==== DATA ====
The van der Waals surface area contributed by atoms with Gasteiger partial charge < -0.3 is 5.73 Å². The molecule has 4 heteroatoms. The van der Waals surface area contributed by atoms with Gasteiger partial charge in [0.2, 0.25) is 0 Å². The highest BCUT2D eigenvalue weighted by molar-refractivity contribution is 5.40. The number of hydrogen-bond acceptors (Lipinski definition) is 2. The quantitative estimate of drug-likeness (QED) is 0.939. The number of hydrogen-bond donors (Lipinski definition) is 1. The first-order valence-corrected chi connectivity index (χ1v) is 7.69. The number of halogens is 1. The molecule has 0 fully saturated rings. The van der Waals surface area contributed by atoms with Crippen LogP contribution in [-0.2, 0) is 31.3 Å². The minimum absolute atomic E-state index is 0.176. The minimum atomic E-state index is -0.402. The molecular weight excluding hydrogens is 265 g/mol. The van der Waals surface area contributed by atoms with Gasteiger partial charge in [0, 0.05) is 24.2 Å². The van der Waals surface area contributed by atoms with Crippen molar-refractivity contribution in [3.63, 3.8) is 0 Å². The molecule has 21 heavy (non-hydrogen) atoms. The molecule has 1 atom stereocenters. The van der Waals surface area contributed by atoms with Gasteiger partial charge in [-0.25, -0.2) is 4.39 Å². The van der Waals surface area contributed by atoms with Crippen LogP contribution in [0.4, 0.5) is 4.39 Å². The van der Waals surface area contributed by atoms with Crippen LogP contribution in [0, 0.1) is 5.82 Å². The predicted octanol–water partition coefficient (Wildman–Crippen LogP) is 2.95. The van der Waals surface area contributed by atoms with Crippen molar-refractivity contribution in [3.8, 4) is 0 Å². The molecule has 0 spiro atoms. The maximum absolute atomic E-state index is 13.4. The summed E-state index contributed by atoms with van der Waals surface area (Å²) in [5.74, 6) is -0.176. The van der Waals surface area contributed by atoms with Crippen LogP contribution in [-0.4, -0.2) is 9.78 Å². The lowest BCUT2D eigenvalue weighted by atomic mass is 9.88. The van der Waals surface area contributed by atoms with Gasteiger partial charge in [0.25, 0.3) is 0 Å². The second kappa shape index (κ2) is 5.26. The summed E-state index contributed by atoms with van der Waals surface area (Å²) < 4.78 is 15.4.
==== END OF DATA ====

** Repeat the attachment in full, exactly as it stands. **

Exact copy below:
The van der Waals surface area contributed by atoms with Gasteiger partial charge < -0.3 is 5.73 Å². The molecule has 4 heteroatoms. The van der Waals surface area contributed by atoms with Gasteiger partial charge in [0.2, 0.25) is 0 Å². The highest BCUT2D eigenvalue weighted by molar-refractivity contribution is 5.40. The number of hydrogen-bond acceptors (Lipinski definition) is 2. The quantitative estimate of drug-likeness (QED) is 0.939. The number of hydrogen-bond donors (Lipinski definition) is 1. The first-order valence-corrected chi connectivity index (χ1v) is 7.69. The number of halogens is 1. The molecule has 0 fully saturated rings. The van der Waals surface area contributed by atoms with Crippen LogP contribution in [-0.2, 0) is 31.3 Å². The minimum absolute atomic E-state index is 0.176. The minimum atomic E-state index is -0.402. The molecular weight excluding hydrogens is 265 g/mol. The van der Waals surface area contributed by atoms with Gasteiger partial charge in [0, 0.05) is 24.2 Å². The van der Waals surface area contributed by atoms with Crippen molar-refractivity contribution in [3.63, 3.8) is 0 Å². The molecule has 21 heavy (non-hydrogen) atoms. The molecule has 1 atom stereocenters. The van der Waals surface area contributed by atoms with Gasteiger partial charge in [-0.25, -0.2) is 4.39 Å². The van der Waals surface area contributed by atoms with Crippen LogP contribution in [0.4, 0.5) is 4.39 Å². The van der Waals surface area contributed by atoms with Crippen LogP contribution in [0, 0.1) is 5.82 Å². The predicted octanol–water partition coefficient (Wildman–Crippen LogP) is 2.95. The van der Waals surface area contributed by atoms with Crippen molar-refractivity contribution in [3.8, 4) is 0 Å². The molecule has 0 spiro atoms. The maximum absolute atomic E-state index is 13.4. The summed E-state index contributed by atoms with van der Waals surface area (Å²) in [5.74, 6) is -0.176. The van der Waals surface area contributed by atoms with Crippen LogP contribution in [-0.4, -0.2) is 9.78 Å². The lowest BCUT2D eigenvalue weighted by atomic mass is 9.88. The van der Waals surface area contributed by atoms with Gasteiger partial charge in [0.25, 0.3) is 0 Å². The second kappa shape index (κ2) is 5.26. The summed E-state index contributed by atoms with van der Waals surface area (Å²) < 4.78 is 15.4.